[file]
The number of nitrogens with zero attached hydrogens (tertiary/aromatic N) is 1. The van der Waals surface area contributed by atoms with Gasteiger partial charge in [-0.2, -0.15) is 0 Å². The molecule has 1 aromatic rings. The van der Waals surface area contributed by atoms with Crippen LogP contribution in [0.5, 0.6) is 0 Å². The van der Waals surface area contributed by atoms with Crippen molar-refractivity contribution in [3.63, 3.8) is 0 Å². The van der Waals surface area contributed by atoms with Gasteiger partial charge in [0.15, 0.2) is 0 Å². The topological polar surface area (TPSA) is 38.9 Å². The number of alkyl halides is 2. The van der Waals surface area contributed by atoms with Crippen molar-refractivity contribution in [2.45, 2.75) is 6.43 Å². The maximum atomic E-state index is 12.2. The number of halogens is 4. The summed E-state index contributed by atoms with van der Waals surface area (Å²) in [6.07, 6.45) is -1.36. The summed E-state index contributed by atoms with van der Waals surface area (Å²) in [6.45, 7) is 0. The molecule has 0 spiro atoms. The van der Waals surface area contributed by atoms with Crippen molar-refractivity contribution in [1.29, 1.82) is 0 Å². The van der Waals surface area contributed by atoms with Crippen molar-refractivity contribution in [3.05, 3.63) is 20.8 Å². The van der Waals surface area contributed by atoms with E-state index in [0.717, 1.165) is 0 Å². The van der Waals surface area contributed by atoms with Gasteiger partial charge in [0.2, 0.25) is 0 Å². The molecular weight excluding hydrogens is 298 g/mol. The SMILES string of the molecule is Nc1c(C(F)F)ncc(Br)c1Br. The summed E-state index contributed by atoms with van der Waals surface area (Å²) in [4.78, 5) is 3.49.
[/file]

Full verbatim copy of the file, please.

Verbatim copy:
The number of nitrogens with zero attached hydrogens (tertiary/aromatic N) is 1. The van der Waals surface area contributed by atoms with Gasteiger partial charge in [-0.2, -0.15) is 0 Å². The molecule has 1 aromatic rings. The van der Waals surface area contributed by atoms with Crippen LogP contribution in [0.5, 0.6) is 0 Å². The van der Waals surface area contributed by atoms with Crippen molar-refractivity contribution in [3.63, 3.8) is 0 Å². The van der Waals surface area contributed by atoms with Gasteiger partial charge in [0.15, 0.2) is 0 Å². The topological polar surface area (TPSA) is 38.9 Å². The number of alkyl halides is 2. The van der Waals surface area contributed by atoms with Crippen molar-refractivity contribution in [2.45, 2.75) is 6.43 Å². The maximum atomic E-state index is 12.2. The number of halogens is 4. The summed E-state index contributed by atoms with van der Waals surface area (Å²) in [6.07, 6.45) is -1.36. The summed E-state index contributed by atoms with van der Waals surface area (Å²) in [6.45, 7) is 0. The molecule has 0 spiro atoms. The van der Waals surface area contributed by atoms with Crippen molar-refractivity contribution in [1.29, 1.82) is 0 Å². The van der Waals surface area contributed by atoms with Crippen molar-refractivity contribution in [3.05, 3.63) is 20.8 Å². The van der Waals surface area contributed by atoms with E-state index in [0.717, 1.165) is 0 Å². The van der Waals surface area contributed by atoms with Gasteiger partial charge in [0.2, 0.25) is 0 Å². The molecular weight excluding hydrogens is 298 g/mol. The SMILES string of the molecule is Nc1c(C(F)F)ncc(Br)c1Br. The summed E-state index contributed by atoms with van der Waals surface area (Å²) in [4.78, 5) is 3.49.